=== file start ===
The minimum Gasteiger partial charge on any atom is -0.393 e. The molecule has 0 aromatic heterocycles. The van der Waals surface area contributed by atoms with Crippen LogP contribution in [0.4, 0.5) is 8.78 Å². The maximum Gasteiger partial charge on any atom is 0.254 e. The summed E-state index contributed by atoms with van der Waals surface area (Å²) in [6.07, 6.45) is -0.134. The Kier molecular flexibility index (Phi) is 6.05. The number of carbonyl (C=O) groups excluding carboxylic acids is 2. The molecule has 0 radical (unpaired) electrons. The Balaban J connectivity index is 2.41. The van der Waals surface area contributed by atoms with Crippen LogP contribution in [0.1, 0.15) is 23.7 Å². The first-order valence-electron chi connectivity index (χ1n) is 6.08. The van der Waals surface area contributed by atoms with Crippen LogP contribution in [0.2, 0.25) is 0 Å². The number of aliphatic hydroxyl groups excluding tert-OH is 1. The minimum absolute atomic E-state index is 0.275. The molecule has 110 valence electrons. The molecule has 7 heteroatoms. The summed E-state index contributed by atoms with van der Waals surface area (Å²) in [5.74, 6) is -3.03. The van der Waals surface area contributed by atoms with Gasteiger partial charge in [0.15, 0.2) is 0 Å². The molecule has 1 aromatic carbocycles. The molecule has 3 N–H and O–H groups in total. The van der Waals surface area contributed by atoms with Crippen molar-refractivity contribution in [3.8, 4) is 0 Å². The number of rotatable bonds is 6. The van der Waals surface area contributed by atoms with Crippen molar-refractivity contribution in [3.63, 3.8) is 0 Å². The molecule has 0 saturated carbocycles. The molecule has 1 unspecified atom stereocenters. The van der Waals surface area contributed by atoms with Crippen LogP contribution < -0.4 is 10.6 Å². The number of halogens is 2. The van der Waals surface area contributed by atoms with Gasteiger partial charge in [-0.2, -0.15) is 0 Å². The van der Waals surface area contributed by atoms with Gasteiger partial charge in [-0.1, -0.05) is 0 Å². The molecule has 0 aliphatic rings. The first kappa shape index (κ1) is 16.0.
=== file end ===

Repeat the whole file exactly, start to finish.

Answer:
The minimum Gasteiger partial charge on any atom is -0.393 e. The molecule has 0 aromatic heterocycles. The van der Waals surface area contributed by atoms with Crippen LogP contribution in [0.4, 0.5) is 8.78 Å². The maximum Gasteiger partial charge on any atom is 0.254 e. The summed E-state index contributed by atoms with van der Waals surface area (Å²) in [6.07, 6.45) is -0.134. The Kier molecular flexibility index (Phi) is 6.05. The number of carbonyl (C=O) groups excluding carboxylic acids is 2. The molecule has 0 radical (unpaired) electrons. The Balaban J connectivity index is 2.41. The van der Waals surface area contributed by atoms with Crippen LogP contribution in [0.1, 0.15) is 23.7 Å². The first-order valence-electron chi connectivity index (χ1n) is 6.08. The van der Waals surface area contributed by atoms with Crippen LogP contribution in [0.2, 0.25) is 0 Å². The number of aliphatic hydroxyl groups excluding tert-OH is 1. The minimum absolute atomic E-state index is 0.275. The molecule has 110 valence electrons. The molecule has 7 heteroatoms. The summed E-state index contributed by atoms with van der Waals surface area (Å²) in [5.74, 6) is -3.03. The van der Waals surface area contributed by atoms with Gasteiger partial charge in [0.15, 0.2) is 0 Å². The molecule has 1 aromatic carbocycles. The molecule has 3 N–H and O–H groups in total. The van der Waals surface area contributed by atoms with Crippen molar-refractivity contribution in [3.8, 4) is 0 Å². The number of rotatable bonds is 6. The van der Waals surface area contributed by atoms with Crippen molar-refractivity contribution in [3.63, 3.8) is 0 Å². The molecule has 0 saturated carbocycles. The molecule has 1 unspecified atom stereocenters. The van der Waals surface area contributed by atoms with Crippen LogP contribution < -0.4 is 10.6 Å². The number of halogens is 2. The van der Waals surface area contributed by atoms with Gasteiger partial charge in [-0.2, -0.15) is 0 Å². The van der Waals surface area contributed by atoms with Gasteiger partial charge in [-0.1, -0.05) is 0 Å². The molecule has 0 aliphatic rings. The first kappa shape index (κ1) is 16.0.